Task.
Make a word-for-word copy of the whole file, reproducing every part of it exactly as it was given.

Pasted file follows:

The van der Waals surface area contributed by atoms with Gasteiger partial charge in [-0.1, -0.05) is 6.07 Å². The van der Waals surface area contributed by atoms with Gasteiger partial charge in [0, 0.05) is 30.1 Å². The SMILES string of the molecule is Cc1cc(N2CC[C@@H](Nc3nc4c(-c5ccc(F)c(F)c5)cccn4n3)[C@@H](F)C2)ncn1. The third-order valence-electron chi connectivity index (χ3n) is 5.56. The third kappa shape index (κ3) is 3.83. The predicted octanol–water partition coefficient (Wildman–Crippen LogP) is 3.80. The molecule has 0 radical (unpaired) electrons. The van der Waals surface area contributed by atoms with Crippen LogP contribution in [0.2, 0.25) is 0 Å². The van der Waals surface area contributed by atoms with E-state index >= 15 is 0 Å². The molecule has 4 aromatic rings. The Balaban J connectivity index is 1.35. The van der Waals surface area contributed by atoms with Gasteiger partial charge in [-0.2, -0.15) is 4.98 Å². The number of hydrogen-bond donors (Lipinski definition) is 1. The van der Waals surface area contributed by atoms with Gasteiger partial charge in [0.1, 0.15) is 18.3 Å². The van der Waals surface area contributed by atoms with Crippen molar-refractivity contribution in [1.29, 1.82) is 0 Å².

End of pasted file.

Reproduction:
The van der Waals surface area contributed by atoms with Gasteiger partial charge in [-0.1, -0.05) is 6.07 Å². The van der Waals surface area contributed by atoms with Gasteiger partial charge in [0, 0.05) is 30.1 Å². The SMILES string of the molecule is Cc1cc(N2CC[C@@H](Nc3nc4c(-c5ccc(F)c(F)c5)cccn4n3)[C@@H](F)C2)ncn1. The third-order valence-electron chi connectivity index (χ3n) is 5.56. The third kappa shape index (κ3) is 3.83. The predicted octanol–water partition coefficient (Wildman–Crippen LogP) is 3.80. The molecule has 0 radical (unpaired) electrons. The van der Waals surface area contributed by atoms with Crippen LogP contribution in [0.2, 0.25) is 0 Å². The van der Waals surface area contributed by atoms with E-state index >= 15 is 0 Å². The molecule has 4 aromatic rings. The Balaban J connectivity index is 1.35. The van der Waals surface area contributed by atoms with Gasteiger partial charge in [-0.2, -0.15) is 4.98 Å². The number of hydrogen-bond donors (Lipinski definition) is 1. The van der Waals surface area contributed by atoms with Gasteiger partial charge in [0.1, 0.15) is 18.3 Å². The van der Waals surface area contributed by atoms with Crippen molar-refractivity contribution in [1.29, 1.82) is 0 Å².